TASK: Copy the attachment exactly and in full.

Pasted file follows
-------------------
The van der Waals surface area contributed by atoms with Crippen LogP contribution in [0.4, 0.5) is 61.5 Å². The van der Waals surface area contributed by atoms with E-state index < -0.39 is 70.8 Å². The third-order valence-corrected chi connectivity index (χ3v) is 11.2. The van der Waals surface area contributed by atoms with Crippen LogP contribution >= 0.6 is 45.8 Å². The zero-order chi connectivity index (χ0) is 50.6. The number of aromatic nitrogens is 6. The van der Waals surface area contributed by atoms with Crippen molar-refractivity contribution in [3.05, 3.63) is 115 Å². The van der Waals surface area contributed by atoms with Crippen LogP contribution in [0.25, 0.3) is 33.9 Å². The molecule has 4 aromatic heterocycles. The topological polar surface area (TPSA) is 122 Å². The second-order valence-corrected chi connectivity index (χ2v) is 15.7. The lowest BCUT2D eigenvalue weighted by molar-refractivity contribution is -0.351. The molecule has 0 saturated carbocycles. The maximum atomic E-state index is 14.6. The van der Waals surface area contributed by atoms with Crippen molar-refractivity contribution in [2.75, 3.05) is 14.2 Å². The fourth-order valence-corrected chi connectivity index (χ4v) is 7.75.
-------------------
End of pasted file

The van der Waals surface area contributed by atoms with Crippen LogP contribution in [0.4, 0.5) is 61.5 Å². The van der Waals surface area contributed by atoms with E-state index < -0.39 is 70.8 Å². The third-order valence-corrected chi connectivity index (χ3v) is 11.2. The van der Waals surface area contributed by atoms with Crippen LogP contribution >= 0.6 is 45.8 Å². The zero-order chi connectivity index (χ0) is 50.6. The number of aromatic nitrogens is 6. The van der Waals surface area contributed by atoms with Crippen molar-refractivity contribution in [3.05, 3.63) is 115 Å². The van der Waals surface area contributed by atoms with Crippen LogP contribution in [0.25, 0.3) is 33.9 Å². The molecule has 4 aromatic heterocycles. The topological polar surface area (TPSA) is 122 Å². The second-order valence-corrected chi connectivity index (χ2v) is 15.7. The lowest BCUT2D eigenvalue weighted by molar-refractivity contribution is -0.351. The molecule has 0 saturated carbocycles. The maximum atomic E-state index is 14.6. The van der Waals surface area contributed by atoms with Crippen molar-refractivity contribution in [2.75, 3.05) is 14.2 Å². The fourth-order valence-corrected chi connectivity index (χ4v) is 7.75.